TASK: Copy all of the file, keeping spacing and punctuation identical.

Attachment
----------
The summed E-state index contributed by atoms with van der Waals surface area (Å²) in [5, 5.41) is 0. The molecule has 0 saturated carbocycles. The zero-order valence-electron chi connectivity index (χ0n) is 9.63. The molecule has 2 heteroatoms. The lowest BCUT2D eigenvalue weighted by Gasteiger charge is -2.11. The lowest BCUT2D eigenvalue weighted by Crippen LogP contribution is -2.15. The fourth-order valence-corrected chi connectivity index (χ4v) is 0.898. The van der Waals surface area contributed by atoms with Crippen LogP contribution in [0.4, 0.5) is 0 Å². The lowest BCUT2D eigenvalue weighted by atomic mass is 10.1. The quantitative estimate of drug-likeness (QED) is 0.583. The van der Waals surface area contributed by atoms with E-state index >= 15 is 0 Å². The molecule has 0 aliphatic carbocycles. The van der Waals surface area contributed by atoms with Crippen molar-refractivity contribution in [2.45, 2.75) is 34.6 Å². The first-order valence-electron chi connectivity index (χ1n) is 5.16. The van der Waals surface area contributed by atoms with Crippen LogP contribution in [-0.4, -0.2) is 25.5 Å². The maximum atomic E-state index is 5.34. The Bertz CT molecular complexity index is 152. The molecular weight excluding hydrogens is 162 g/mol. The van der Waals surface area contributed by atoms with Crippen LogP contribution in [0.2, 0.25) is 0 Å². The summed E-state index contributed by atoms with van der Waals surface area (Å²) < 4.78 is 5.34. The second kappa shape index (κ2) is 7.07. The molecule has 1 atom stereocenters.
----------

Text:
The summed E-state index contributed by atoms with van der Waals surface area (Å²) in [5, 5.41) is 0. The molecule has 0 saturated carbocycles. The zero-order valence-electron chi connectivity index (χ0n) is 9.63. The molecule has 2 heteroatoms. The lowest BCUT2D eigenvalue weighted by Gasteiger charge is -2.11. The lowest BCUT2D eigenvalue weighted by Crippen LogP contribution is -2.15. The fourth-order valence-corrected chi connectivity index (χ4v) is 0.898. The van der Waals surface area contributed by atoms with Crippen LogP contribution in [0.4, 0.5) is 0 Å². The lowest BCUT2D eigenvalue weighted by atomic mass is 10.1. The quantitative estimate of drug-likeness (QED) is 0.583. The van der Waals surface area contributed by atoms with E-state index >= 15 is 0 Å². The molecule has 0 aliphatic carbocycles. The van der Waals surface area contributed by atoms with Crippen molar-refractivity contribution in [2.45, 2.75) is 34.6 Å². The first-order valence-electron chi connectivity index (χ1n) is 5.16. The van der Waals surface area contributed by atoms with Crippen LogP contribution in [-0.4, -0.2) is 25.5 Å². The maximum atomic E-state index is 5.34. The Bertz CT molecular complexity index is 152. The molecular weight excluding hydrogens is 162 g/mol. The van der Waals surface area contributed by atoms with Crippen LogP contribution in [0.2, 0.25) is 0 Å². The summed E-state index contributed by atoms with van der Waals surface area (Å²) < 4.78 is 5.34. The second kappa shape index (κ2) is 7.07. The molecule has 1 atom stereocenters.